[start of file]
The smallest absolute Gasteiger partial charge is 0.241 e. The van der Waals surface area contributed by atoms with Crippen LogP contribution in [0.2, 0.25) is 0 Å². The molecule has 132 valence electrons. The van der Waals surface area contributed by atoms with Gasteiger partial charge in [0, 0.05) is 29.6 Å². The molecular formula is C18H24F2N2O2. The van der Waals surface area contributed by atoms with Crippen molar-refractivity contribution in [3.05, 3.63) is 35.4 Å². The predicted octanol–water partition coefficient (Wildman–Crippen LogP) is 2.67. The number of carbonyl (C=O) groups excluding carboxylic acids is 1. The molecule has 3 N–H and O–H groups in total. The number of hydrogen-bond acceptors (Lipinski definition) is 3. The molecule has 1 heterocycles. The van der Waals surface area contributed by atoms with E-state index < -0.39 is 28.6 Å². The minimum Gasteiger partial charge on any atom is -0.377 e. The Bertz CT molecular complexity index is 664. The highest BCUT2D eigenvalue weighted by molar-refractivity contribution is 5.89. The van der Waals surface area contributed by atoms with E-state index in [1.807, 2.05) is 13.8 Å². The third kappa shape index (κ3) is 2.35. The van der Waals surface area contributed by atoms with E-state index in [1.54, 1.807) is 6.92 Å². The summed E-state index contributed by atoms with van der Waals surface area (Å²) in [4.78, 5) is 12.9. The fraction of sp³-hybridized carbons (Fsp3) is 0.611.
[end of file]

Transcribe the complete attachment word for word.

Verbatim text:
The smallest absolute Gasteiger partial charge is 0.241 e. The van der Waals surface area contributed by atoms with Crippen LogP contribution in [0.2, 0.25) is 0 Å². The molecule has 132 valence electrons. The van der Waals surface area contributed by atoms with Gasteiger partial charge in [0, 0.05) is 29.6 Å². The molecular formula is C18H24F2N2O2. The van der Waals surface area contributed by atoms with Crippen molar-refractivity contribution in [3.05, 3.63) is 35.4 Å². The predicted octanol–water partition coefficient (Wildman–Crippen LogP) is 2.67. The number of carbonyl (C=O) groups excluding carboxylic acids is 1. The molecule has 3 N–H and O–H groups in total. The number of hydrogen-bond acceptors (Lipinski definition) is 3. The molecule has 1 heterocycles. The van der Waals surface area contributed by atoms with E-state index < -0.39 is 28.6 Å². The minimum Gasteiger partial charge on any atom is -0.377 e. The Bertz CT molecular complexity index is 664. The highest BCUT2D eigenvalue weighted by molar-refractivity contribution is 5.89. The van der Waals surface area contributed by atoms with E-state index in [1.807, 2.05) is 13.8 Å². The third kappa shape index (κ3) is 2.35. The van der Waals surface area contributed by atoms with E-state index in [1.54, 1.807) is 6.92 Å². The summed E-state index contributed by atoms with van der Waals surface area (Å²) in [4.78, 5) is 12.9. The fraction of sp³-hybridized carbons (Fsp3) is 0.611.